Bill would allow any voter to bring a minor party petition
HELENA, Mont. (AP) — A bill requested by the Secretary of State attempts “an end run” around a Montana Supreme Court ruling that disqualified the Green Party from the 2020 general election because Republicans bankrolled the effort that got the left-leaning party onto the ballot, an attorney for the Montana Democratic Party said.
Following legal challenges to the Green Party’s qualification, the Montana Supreme Court said state law requires minor political parties to present their own petition to gather signatures for candidates.
The bill requested by Secretary of State Christi Jacobsen, and carried by Republican Sen. Greg Hertz of Polson, would allow “any elector” to bring such a petition.
“Obviously for election clerks, knowing who the minor party is as an individual is very difficult,” Austin James, an attorney for the Secretary of State’s office, told a House committee on March 17. “It was requiring some statutory clarification as to how we could administer the election.”
The bill passed the Senate on a 30-19 party line vote, with one Republican out that day. It passed a House committee 11-8 on Friday to advance to the full House.
The bill would require petitions be turned in to election offices no later than four weeks before the final date for filing the petition with the secretary of state and sets the same time deadline for withdrawing signatures from the petition. Opponents argue the deadlines could pass before a minor party qualification committee would have to report its spending on the effort.
The proposal matches the deadlines to turn in petitions and withdraw signatures that apply to other election petitions, such as referendums, the secretary’s office said in a statement.
“This bill does nothing less than legalize voter fraud,” said Mike Meloy, an attorney for the Montana Democratic Party. It “lets anyone qualify a minority party for the ballot regardless of whether they have any connection to the minority party. Its sole purpose is to do an end run around the Supreme Court decision.”
Jacobsen’s office did not respond to a question about whether the bill would, as critics argue, clear the way for anyone — whether they are associated with a minor party or not — to present a petition to qualify another party for the ballot.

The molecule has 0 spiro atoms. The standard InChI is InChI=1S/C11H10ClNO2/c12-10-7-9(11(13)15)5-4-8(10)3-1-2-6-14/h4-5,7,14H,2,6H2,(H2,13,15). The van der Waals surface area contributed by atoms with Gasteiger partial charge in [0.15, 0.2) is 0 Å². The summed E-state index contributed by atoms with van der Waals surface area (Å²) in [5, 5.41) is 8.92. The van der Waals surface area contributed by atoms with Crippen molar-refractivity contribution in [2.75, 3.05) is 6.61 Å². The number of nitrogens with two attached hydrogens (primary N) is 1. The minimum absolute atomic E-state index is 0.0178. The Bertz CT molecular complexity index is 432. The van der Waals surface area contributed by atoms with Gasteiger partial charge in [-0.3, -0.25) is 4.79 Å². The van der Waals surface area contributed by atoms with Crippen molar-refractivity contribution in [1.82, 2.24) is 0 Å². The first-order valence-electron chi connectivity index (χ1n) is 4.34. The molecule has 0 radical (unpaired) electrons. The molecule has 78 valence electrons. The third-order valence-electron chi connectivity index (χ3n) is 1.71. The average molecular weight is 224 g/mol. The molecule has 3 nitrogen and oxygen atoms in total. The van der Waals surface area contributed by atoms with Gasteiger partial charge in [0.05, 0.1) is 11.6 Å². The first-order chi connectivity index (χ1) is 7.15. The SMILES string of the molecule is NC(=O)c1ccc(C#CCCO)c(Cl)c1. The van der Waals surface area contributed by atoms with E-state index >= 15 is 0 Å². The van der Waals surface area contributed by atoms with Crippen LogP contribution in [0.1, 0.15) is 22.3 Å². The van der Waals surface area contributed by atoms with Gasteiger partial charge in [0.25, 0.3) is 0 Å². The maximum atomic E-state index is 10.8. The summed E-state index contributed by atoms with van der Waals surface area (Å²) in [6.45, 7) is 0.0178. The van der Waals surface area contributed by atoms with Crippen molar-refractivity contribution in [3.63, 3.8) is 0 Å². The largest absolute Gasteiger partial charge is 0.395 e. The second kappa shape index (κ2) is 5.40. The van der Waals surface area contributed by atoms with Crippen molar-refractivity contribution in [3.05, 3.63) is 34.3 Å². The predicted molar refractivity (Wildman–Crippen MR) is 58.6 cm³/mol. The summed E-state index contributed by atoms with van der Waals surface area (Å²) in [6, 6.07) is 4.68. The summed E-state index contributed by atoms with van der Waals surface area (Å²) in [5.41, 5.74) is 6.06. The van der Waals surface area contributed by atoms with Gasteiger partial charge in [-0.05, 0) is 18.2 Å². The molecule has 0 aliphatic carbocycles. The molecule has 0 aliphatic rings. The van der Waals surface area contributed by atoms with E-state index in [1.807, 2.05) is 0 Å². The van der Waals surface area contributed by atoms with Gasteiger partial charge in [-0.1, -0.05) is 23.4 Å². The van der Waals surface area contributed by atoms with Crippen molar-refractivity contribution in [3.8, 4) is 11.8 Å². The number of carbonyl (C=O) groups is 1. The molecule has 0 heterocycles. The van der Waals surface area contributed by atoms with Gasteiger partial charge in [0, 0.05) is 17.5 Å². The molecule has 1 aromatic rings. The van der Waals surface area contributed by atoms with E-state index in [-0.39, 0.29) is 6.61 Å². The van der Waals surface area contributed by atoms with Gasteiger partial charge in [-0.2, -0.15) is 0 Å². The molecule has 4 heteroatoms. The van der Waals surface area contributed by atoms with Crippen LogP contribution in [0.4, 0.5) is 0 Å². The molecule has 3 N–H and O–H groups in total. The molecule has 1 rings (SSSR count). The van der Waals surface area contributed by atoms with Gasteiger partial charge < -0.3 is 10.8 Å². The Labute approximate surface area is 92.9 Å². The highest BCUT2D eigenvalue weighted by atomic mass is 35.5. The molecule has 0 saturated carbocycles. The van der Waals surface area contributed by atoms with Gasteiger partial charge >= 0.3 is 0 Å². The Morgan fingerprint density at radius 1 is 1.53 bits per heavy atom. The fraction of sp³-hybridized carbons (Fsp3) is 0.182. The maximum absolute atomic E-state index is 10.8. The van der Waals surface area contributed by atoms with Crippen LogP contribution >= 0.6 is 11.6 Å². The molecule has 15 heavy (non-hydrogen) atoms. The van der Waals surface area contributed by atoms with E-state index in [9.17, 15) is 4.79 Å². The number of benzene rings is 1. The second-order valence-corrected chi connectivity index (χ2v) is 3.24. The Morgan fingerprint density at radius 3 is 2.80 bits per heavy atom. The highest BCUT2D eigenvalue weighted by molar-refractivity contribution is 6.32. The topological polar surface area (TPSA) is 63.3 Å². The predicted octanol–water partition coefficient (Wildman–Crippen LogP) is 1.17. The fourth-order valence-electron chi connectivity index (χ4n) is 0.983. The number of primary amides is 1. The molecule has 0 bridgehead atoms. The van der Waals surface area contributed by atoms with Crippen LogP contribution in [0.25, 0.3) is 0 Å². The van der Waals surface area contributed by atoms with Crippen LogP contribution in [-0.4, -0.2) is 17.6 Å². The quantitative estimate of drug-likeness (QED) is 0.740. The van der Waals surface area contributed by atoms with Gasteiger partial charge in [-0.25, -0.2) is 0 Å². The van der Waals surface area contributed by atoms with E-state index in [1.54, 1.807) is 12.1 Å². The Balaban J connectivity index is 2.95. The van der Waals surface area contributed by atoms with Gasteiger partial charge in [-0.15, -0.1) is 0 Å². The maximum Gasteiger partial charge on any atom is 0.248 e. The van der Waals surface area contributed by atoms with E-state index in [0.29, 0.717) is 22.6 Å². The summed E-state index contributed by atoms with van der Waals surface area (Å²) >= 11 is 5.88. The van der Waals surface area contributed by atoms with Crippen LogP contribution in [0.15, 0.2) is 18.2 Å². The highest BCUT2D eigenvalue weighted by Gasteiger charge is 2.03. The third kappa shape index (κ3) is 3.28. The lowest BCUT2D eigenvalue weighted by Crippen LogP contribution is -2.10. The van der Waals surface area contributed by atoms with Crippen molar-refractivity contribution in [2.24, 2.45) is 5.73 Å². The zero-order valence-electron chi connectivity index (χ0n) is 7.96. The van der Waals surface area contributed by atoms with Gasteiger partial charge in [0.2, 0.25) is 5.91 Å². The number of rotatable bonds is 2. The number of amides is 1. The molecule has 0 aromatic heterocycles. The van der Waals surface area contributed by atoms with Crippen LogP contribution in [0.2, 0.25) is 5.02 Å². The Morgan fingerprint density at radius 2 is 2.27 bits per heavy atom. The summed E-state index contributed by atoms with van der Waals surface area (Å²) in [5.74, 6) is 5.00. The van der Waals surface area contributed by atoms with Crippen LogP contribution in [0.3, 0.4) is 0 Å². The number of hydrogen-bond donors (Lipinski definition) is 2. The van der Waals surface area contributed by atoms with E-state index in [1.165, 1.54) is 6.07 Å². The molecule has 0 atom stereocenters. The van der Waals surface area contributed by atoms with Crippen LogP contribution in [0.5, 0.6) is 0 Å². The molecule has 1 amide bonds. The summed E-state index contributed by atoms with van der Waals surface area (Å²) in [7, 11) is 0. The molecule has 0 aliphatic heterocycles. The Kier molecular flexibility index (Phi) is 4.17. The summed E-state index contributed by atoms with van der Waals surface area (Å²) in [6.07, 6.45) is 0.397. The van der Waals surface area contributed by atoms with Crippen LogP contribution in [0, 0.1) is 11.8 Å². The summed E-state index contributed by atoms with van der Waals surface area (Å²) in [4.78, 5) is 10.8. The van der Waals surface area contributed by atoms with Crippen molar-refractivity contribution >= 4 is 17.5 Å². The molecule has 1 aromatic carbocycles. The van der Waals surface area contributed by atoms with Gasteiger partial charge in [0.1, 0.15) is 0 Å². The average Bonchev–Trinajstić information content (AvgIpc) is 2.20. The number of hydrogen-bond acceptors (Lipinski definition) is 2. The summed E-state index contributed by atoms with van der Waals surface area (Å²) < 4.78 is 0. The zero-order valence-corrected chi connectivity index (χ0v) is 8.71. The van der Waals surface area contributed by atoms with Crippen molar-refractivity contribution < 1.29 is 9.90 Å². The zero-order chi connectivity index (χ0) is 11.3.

In 2020, the Montana Republican Party paid $100,000 to gather signatures to qualify the Green Party of Montana for the primary ballot. However, the spending wasn’t reported until April 15, more than a month after the deadline to turn in petitions.
The Green Party itself had said it was not involved in the effort and that it did not support some of the people who filed to run in the primary as Green Party candidates.
The Montana Democratic Party and some petition signers filed a lawsuit after then-Secretary of State Corey Stapleton rejected requests to remove signatures from petitions, stating the party had been certified for the ballot and the deadline to remove signatures had passed.
A District Court said Montana law did not include any deadlines or rules regarding the removal of petition signatures, and that Stapleton could not create them without public input. District Judge James Reynolds granted requests from those who had asked their signature be removed from the petitions, leaving the Green Party without enough signatures to qualify for the ballot.
Reynolds also said signers had the right to remove their signatures “if they learn that representations made to them as an inducement to sign the petition ... were false.”
The Montana Democratic Party argued Green Party candidates could siphon votes away from Democrats and require the party to spend more money trying to influence voters. The Green Party was also removed from the 2018 ballot after the Democratic Party challenged the validity of about 80 signatures. It was never determined who paid the signature gatherers that year, although the Montana Republican Party denied doing so.
Hertz’s bill has seen no opposition testimony in two committee hearings, but Democratic Sen. Janet Ellis of Helena spoke against it on the Senate floor.
“Senate Bill 350 codifies political gamesmanship,” she said. “Unfortunately, the financial disclosure for that happens long after the certification process has happened.”
Democratic Sen. Bryce Bennett of Missoula also questioned the rewrite of the ballot access law.
“They saw the Supreme Court struck down the Green Party because of the shenanigans they pulled last time,” Bennett said. “Instead of trying to create a more transparent and honest approach, they just want to codify the underhanded scams that got the Green Party on the ballot last time.”